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(Image: Ian Muir)

Dad's clever photo shows what it's really like to live with an energetic two-year-old

Do you ever look at your kids and wonder, where do they get all this energy from?!

They can be bouncing off the walls within a few seconds of waking up and they don't seem to stop until it's time for bed again.

They want to climb on EVERYTHING, touch EVERYTHING and unpack EVERY draw and cupboard in sight.

Sometimes it can be hard to explain what it's really like, but dad Ian Muir's clever photography and editing skills highlight it just perfectly.

He took lots of photos of Millie, two, getting up to all sorts of mischief and edited them all together.

'Yep, I can definitely climb on that'

He said: "Millie is a little bundle of energy as most two year olds are.

"She could talk the hind legs off a donkey but walking didn't come so easy to her.

"She's only just mastered that in the last month so shots like this wouldn't have been possible just a short while ago.

"Now she's up on her feet we can get up to all sorts.

"Millie spends her mornings with me before I head to work in the afternoon, this means we can get up to this kind of mischief."

Ian says it took a few days to achieve the perfect shot and Millie was the perfect model - but she did need bribing on the final day as she was getting a bit bored of it.

Ian, who lives in Dunfermline, Fife, said: "This one was our third day in a row of trying and Millie had definitely had enough of my nonsense so I’m glad we got a good one."

His partner Sally Williamson shared the photo online with the caption: "Five minutes in the life of our two-year-old."

Millie is a busy little girl!

Other parents are loving the brilliant photo, saying it captures a toddler's energy perfectly.

Ian has explained exactly how he made the picture so other parents can give it a try themselves.

The most important thing is a tripod which doesn't move, as this will allow you to get the frame exactly the same.

You then need to take lots of different shots being careful not to overlap your positions.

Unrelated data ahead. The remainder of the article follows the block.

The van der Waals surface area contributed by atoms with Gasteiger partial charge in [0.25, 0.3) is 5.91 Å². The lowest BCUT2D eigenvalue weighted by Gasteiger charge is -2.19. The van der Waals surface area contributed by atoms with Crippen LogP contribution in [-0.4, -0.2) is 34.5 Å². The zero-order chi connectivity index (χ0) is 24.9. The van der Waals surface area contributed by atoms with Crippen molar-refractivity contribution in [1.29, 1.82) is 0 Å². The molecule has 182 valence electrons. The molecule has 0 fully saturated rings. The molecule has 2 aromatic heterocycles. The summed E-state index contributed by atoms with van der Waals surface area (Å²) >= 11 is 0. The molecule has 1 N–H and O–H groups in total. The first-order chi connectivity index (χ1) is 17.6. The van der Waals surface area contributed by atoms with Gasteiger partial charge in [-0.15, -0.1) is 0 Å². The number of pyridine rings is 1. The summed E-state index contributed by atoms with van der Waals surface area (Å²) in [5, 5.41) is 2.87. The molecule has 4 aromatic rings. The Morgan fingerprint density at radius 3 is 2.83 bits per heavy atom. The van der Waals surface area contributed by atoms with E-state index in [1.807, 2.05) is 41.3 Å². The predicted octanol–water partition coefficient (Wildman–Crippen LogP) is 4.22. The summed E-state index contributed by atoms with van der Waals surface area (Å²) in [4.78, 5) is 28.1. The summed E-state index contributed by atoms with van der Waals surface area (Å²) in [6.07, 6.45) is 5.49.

Ian said: "Use the 10 second timer or a wireless remote for the dangerous shots like on the car, I'm standing to the side ready to catch her if need be and I edit myself out.

"Do the difficult shots first, if the little one loses patience at least you’ve got the difficult ones.

"One of the hardest things is making sure the light remains consistent throughout the shots. If you have one darker or lighter then it's hard to blend the shot in.

"I put a flash on a stand and pointed at the ceiling, the flash is just inside the living room to the left.

"The problem I had here is that the light was changing outside as it was a cloudy day, this made it brighter/darker inside. If you look close enough you’ll see some mistakes but I just get away with it I think."

Ian then used the computer programmes Lightroom and Photoshop to edit all the pictures together.

It sounds complicated, but luckily he's told us EXACTLY what to do.

He said: "In Lightroom I select all the shots, right click and then choose 'Open as layers in Photoshop'.

"Once they've all loaded I select them all and then auto align them (edit>auto align).

"Then I use layers and masks to bring her through on each shot. Once I have all the shots out together I sent the image back to Lightroom to tweak the exposure, change white balance etc."

Thanks Ian!

 

The image has since been shared thousands of times. We found out about it here

"10 Tips to Survive as a Stay-at-Home Parent" Read more

 

 

 

 

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